Go, Edith, go!

Where were YOU on Worcester preliminary election day?

By Edith Morgan

On Tuesday, September 8, I got up at 5 a.m., an unusually early hour for me, as I am a “night owl” and like to read before going to sleep. But on this particular Tuesday, I was at my assigned post by 6 a.m., ready to begin my fifteen-hour day as Warden of my precinct.

As soon as George, the policeman assigned to my precinct, arrives, a flurry of activity takes place: he has the new voting machine, the ballots, the keys, and the know-how to get it all started – he has been with me at this precinct for more years than I can count.

This year for the first time, I wait anxiously for his arrival, as he is usually here before me. When he arrives, he tells me that this year, instead of making five deliveries to other precincts, he had to make TEN, before doing the opening “ceremonies” at 6 a.m. – a great rush between 5 and 6 a.m.

Our “clerk” is there at 6 a.m. also, and by 6:30 our four inspectors are due: this year unfortunately, one of them is ill, and we call to see if she will be replaced, and when.

Every one of Worcester’s 50 precincts is staffed the same way: a clerk, a warden, six inspectors, a policeman. The inspectors and clerk and warden represent a balance of democrats, republicans, and unenrolled registered voters, even though the primaries are nonpartisan. There is still some confusion on the part of some voters, as many years ago if you were not affiliated with any political party you were an “independent”, but when an Independent Party was formed, that category was called “unenrolled”.
This year, as always, we had to attend a training session, to be reminded of the rules and regulations, informed of changes if there were any, and to ask any questions we might have.

The real excitement this year was the demonstration of our new voting machines – after 25 years of the old ones, some of which were getting rather tired and moody, it was great to see how they worked, and how much easier it would be to get the final tally when the polls closed at 8 p..m. These machines are “smarter” than our old ones: unlike the past ones, which could only recognize the special black pen markings in the tiny oval, now we give each voter a ball-point pen to keep after using it to mark their ballot – and a sticker to wear when they go back home (maybe as a reminder to the many non-voters they should vote also?) . These new machines are smart enough to read pencil marks too!!!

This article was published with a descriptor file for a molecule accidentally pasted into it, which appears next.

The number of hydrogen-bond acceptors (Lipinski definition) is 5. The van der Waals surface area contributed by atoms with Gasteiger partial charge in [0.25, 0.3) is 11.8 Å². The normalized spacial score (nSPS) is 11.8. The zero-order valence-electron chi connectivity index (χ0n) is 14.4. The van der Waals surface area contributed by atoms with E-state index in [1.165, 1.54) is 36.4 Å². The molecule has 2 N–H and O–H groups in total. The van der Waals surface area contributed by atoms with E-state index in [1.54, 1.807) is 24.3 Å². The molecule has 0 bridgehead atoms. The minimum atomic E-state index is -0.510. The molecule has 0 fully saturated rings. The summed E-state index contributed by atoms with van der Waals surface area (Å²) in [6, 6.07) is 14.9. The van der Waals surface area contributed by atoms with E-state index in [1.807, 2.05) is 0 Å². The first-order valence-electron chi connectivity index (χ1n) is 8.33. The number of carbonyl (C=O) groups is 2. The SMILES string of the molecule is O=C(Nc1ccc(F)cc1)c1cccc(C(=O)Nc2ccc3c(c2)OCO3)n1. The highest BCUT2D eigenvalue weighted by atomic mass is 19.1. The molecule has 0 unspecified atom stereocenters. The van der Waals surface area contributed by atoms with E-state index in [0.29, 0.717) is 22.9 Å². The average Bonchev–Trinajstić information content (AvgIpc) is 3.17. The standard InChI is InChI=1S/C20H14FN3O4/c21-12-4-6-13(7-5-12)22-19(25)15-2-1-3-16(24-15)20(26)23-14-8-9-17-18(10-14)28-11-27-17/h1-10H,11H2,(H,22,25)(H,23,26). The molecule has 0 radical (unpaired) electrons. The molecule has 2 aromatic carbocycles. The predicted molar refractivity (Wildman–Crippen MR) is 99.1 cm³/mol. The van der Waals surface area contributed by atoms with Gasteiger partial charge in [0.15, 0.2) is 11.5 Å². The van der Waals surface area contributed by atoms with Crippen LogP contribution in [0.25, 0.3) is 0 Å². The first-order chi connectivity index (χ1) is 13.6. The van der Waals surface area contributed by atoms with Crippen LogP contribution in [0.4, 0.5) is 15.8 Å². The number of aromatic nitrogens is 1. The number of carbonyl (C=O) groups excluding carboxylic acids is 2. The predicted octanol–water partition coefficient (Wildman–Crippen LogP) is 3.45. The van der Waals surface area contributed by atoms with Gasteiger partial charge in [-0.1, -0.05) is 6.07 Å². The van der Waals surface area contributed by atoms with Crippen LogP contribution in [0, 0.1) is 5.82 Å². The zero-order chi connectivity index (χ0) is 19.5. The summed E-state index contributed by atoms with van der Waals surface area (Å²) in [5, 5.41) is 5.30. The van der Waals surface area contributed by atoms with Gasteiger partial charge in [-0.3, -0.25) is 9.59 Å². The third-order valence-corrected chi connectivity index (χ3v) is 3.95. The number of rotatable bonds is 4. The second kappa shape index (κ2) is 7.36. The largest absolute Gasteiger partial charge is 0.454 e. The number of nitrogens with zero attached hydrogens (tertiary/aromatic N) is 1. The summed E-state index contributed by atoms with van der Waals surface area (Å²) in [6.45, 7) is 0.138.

A small screen continuously demonstrates how to feed in your ballot, records the number of votes cast so far, and in a few seconds thanks the voter. If there is an “overvote” (meaning that the voter has marked too many names in any column) the machine refuses the ballot until the voter either decides to re-do the ballot or allows the machine to record only those votes correctly marked. So, if you don’t want t o do the whole ballot over (you’re in a hurry?) it will count only the part of your ballot that was correctly marked.

I went through the rather detailed explanation above to show our readers that much are and thought have gone into making the entire process as accurate, quick, and pleasant as possible.

Our preliminary election was a good time to inaugurate Worcester’s new machines, as primaries are usually light, so there are no long lines and we have time to explain if need be, and to observe if there are any tough spots.

Our ballot was not very long: the left column held the names of the candidates for councilors-at-large, from which the voter was asked to select up to six names. They were free to select any number up to six, but no more.

Some voters chose to “bullet” their ballot, meaning that they would vote for only their very favorite(s). The column on the right was empty in all but District 2 ballots, where there were four names that had to be whittled down to two for November 3rd, to fill the seat to be vacated by Phil Palmieri.

After the votes were counted, twelve candidates will be on next Tuesday’s ballot for the Worcester at-large city council seats: Mayor Joe Petty, Konstantina Lukes, Kathleen Toomey, Michael Gaffney, Morris Bergman, and Matthew Wally were the top six, in that order; rounding out the twelve were Juan Gomez, Robert Sargent, Khrystian King, Christina Zlody, Bill Coleman and Linda Parham. Unfortunately, three candidates did not make the cut: Carmen Carmona, Ronald O’Clair and George Fox III. Phil Palmieri decided to drop out of the at large race (bumping up Linda Parham).

In the District 2 race, Candy Mero-Carlson and Jennithan Cortes will also go on to next Tuesday’s ballot.